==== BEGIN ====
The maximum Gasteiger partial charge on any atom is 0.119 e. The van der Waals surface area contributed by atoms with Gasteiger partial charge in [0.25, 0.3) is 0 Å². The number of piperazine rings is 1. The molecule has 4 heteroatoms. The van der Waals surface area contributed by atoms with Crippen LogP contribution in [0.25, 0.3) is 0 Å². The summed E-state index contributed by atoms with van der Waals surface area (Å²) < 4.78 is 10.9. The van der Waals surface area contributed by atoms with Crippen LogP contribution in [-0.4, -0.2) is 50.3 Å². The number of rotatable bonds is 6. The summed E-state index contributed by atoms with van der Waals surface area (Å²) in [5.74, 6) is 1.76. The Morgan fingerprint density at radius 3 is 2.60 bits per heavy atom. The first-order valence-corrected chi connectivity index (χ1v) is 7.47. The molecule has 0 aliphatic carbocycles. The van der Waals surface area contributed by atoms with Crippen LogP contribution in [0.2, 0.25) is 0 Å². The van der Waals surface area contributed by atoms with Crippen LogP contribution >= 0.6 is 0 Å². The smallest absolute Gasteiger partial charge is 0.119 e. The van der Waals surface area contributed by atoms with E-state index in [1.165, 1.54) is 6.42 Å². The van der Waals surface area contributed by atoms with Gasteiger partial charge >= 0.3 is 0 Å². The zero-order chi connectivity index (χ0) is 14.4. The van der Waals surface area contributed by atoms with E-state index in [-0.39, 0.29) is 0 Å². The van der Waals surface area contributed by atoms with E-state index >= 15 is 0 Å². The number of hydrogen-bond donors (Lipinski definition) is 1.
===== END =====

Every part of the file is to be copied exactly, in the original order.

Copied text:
The maximum Gasteiger partial charge on any atom is 0.119 e. The van der Waals surface area contributed by atoms with Gasteiger partial charge in [0.25, 0.3) is 0 Å². The number of piperazine rings is 1. The molecule has 4 heteroatoms. The van der Waals surface area contributed by atoms with Crippen LogP contribution in [0.25, 0.3) is 0 Å². The summed E-state index contributed by atoms with van der Waals surface area (Å²) < 4.78 is 10.9. The van der Waals surface area contributed by atoms with Crippen LogP contribution in [-0.4, -0.2) is 50.3 Å². The number of rotatable bonds is 6. The summed E-state index contributed by atoms with van der Waals surface area (Å²) in [5.74, 6) is 1.76. The Morgan fingerprint density at radius 3 is 2.60 bits per heavy atom. The first-order valence-corrected chi connectivity index (χ1v) is 7.47. The molecule has 0 aliphatic carbocycles. The van der Waals surface area contributed by atoms with Crippen LogP contribution in [0.2, 0.25) is 0 Å². The van der Waals surface area contributed by atoms with Crippen LogP contribution >= 0.6 is 0 Å². The smallest absolute Gasteiger partial charge is 0.119 e. The van der Waals surface area contributed by atoms with E-state index in [1.165, 1.54) is 6.42 Å². The van der Waals surface area contributed by atoms with Gasteiger partial charge >= 0.3 is 0 Å². The zero-order chi connectivity index (χ0) is 14.4. The van der Waals surface area contributed by atoms with E-state index in [-0.39, 0.29) is 0 Å². The van der Waals surface area contributed by atoms with E-state index >= 15 is 0 Å². The number of hydrogen-bond donors (Lipinski definition) is 1.